DFO Ecosystems Approach Officer, Aleria Ladwig, made an important announcement on Friday (September 21, 2017) to fisheries stakeholders for which MLSS has been waiting with great anticipation!! DFO has determined that the 13 glass sponge reefs discovered in Howe Sound by MLSS and partners between 1996 and 2015 are sufficiently biologically significant to warrant a precautionary management approach for fisheries. DFO requests the public to voluntarily avoid fishing in these 13 areas with bottom contact fishing gear until further research and consultation with First Nations and stakeholders is completed; hopefully by the Winter of 2017. Bottom contact fishing gear includes crab by trap; shrimp by trap; prawn by trap; shrimp by trawl; scallop by trawl; and groundfish by trawl, hook & line, and trap.
The very first Howe Sound glass sponge reef was discovered by Glen Dennison in 1996 during a deep SCUBA dive. At that time Glen was a Director with the Underwater Council of British Columbia (UCBC). He did not release this discovery until about 15 years later while talking with Jeff Marliave at the Vancouver Aquarium. Glen discovered all of the sponge reef locations in Howe Sound (with the exception of the inshore east Defence Island site) and had mapped the sites well before the 2014 Strait of Georgia and Howe Sound Glass Sponge Reef Conservation Initiative began.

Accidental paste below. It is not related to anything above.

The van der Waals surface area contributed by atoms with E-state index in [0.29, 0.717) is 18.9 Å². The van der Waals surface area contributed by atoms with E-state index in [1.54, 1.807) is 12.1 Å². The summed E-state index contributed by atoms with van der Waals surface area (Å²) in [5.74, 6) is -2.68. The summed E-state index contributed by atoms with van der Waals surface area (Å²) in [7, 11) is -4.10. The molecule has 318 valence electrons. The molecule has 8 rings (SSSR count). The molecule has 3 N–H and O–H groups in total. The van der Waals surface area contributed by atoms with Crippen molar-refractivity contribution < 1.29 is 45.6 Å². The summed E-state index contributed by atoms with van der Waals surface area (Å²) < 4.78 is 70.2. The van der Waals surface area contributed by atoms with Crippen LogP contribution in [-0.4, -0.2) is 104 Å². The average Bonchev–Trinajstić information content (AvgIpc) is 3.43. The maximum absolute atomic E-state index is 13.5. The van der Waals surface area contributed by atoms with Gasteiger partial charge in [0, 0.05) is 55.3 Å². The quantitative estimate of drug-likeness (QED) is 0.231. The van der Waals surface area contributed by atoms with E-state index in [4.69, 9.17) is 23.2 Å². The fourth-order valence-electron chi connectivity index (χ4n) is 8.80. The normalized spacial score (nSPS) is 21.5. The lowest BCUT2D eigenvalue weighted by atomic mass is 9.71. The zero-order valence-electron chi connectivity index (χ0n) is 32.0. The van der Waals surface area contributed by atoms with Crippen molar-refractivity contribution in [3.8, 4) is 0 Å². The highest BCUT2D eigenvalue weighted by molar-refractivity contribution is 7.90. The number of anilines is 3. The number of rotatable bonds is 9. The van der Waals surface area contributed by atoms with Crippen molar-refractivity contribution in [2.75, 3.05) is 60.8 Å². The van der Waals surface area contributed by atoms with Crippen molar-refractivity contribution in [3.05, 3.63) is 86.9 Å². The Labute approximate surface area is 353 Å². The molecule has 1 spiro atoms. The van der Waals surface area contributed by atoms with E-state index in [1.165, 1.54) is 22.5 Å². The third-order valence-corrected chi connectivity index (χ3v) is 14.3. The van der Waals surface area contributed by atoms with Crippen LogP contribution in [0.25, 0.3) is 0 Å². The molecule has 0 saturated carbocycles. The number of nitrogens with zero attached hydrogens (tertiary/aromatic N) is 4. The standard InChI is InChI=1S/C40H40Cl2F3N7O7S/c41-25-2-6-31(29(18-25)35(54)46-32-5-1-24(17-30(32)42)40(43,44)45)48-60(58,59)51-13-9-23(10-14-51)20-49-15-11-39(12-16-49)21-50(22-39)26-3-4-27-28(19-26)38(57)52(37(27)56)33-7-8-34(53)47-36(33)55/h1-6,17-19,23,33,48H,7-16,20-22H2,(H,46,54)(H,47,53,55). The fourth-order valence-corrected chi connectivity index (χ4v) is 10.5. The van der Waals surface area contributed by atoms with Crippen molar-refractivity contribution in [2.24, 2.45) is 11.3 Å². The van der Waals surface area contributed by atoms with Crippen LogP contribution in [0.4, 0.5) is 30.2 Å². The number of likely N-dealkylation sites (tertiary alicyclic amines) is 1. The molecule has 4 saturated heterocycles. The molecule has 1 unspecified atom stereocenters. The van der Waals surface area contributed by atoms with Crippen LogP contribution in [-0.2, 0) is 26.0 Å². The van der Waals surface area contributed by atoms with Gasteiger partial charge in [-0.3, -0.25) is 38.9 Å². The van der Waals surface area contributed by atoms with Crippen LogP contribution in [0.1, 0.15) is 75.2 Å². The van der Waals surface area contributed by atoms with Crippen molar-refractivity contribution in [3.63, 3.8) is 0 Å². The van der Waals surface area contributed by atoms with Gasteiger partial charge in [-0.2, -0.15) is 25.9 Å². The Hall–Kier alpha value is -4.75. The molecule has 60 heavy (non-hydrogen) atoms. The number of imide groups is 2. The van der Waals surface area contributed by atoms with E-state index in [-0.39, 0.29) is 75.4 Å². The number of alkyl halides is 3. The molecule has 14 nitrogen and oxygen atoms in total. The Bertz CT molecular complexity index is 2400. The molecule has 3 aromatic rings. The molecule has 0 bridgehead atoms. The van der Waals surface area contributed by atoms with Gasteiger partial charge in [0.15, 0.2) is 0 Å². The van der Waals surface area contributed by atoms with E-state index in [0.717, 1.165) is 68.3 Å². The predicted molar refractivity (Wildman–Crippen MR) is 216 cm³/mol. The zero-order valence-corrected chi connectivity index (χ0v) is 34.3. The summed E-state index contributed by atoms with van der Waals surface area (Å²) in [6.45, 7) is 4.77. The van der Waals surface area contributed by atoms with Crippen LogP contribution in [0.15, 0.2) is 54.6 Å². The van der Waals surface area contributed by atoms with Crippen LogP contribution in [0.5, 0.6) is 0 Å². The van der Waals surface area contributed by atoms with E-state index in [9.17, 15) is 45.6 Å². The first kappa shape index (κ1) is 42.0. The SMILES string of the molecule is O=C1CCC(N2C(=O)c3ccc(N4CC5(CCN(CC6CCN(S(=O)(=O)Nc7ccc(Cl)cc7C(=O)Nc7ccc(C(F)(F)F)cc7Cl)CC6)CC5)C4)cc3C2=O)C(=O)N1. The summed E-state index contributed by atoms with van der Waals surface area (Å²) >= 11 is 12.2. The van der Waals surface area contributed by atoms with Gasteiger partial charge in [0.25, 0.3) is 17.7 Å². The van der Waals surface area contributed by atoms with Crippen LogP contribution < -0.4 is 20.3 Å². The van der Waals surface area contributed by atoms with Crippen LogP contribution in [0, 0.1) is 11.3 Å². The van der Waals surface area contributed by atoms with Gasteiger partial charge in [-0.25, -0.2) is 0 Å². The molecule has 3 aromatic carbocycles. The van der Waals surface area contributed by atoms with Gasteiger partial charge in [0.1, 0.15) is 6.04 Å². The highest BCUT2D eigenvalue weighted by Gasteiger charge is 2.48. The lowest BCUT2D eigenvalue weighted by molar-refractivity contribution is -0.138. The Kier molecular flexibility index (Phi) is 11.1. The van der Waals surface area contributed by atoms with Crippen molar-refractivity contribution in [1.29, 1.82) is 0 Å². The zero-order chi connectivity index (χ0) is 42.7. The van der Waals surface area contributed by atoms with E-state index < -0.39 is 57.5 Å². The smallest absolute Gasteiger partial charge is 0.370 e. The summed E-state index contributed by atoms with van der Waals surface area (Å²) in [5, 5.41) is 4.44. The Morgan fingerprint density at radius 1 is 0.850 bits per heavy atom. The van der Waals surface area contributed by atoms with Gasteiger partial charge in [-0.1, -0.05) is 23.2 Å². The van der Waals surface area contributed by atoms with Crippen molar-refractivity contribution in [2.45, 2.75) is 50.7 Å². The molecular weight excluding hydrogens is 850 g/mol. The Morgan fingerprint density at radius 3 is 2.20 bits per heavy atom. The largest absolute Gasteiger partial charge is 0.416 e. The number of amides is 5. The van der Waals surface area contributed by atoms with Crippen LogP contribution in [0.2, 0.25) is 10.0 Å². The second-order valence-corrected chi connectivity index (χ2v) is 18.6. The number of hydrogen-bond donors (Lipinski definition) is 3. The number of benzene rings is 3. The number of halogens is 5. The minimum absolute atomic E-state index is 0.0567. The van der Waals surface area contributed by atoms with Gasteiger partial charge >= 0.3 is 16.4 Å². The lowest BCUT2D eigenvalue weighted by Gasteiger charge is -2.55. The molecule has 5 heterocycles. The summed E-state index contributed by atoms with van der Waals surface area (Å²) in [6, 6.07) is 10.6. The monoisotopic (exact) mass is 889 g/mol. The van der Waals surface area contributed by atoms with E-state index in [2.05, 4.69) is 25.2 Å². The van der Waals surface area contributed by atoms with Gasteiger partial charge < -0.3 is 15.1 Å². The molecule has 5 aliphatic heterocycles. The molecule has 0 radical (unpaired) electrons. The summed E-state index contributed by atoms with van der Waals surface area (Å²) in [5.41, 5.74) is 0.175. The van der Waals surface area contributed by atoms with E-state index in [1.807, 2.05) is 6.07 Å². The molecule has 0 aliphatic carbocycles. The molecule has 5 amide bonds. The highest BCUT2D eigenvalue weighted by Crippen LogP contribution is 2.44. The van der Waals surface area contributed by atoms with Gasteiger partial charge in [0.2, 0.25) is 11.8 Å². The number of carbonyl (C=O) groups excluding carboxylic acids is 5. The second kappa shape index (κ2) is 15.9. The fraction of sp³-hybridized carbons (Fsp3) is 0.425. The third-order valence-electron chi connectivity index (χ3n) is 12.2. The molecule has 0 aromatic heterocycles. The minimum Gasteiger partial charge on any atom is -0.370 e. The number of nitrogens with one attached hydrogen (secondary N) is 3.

MLSS is enheartened with the progress that DFO is making to protect these unique, fragile glass sponge ecosystems in Howe Sound that in turn, protect and encourage population recovery and sustainability of significant aboriginal, commercial and recreational fisheries.
Note that these 13 reefs are in addition to those 9 reefs in the Strait of Georgia and (two aggregations in) Howe Sound that were brought under DFO protection in 2015 with fisheries closures from all bottom contact fishing activities including aboriginal fisheries for Food, Social and Ceremonial purposes.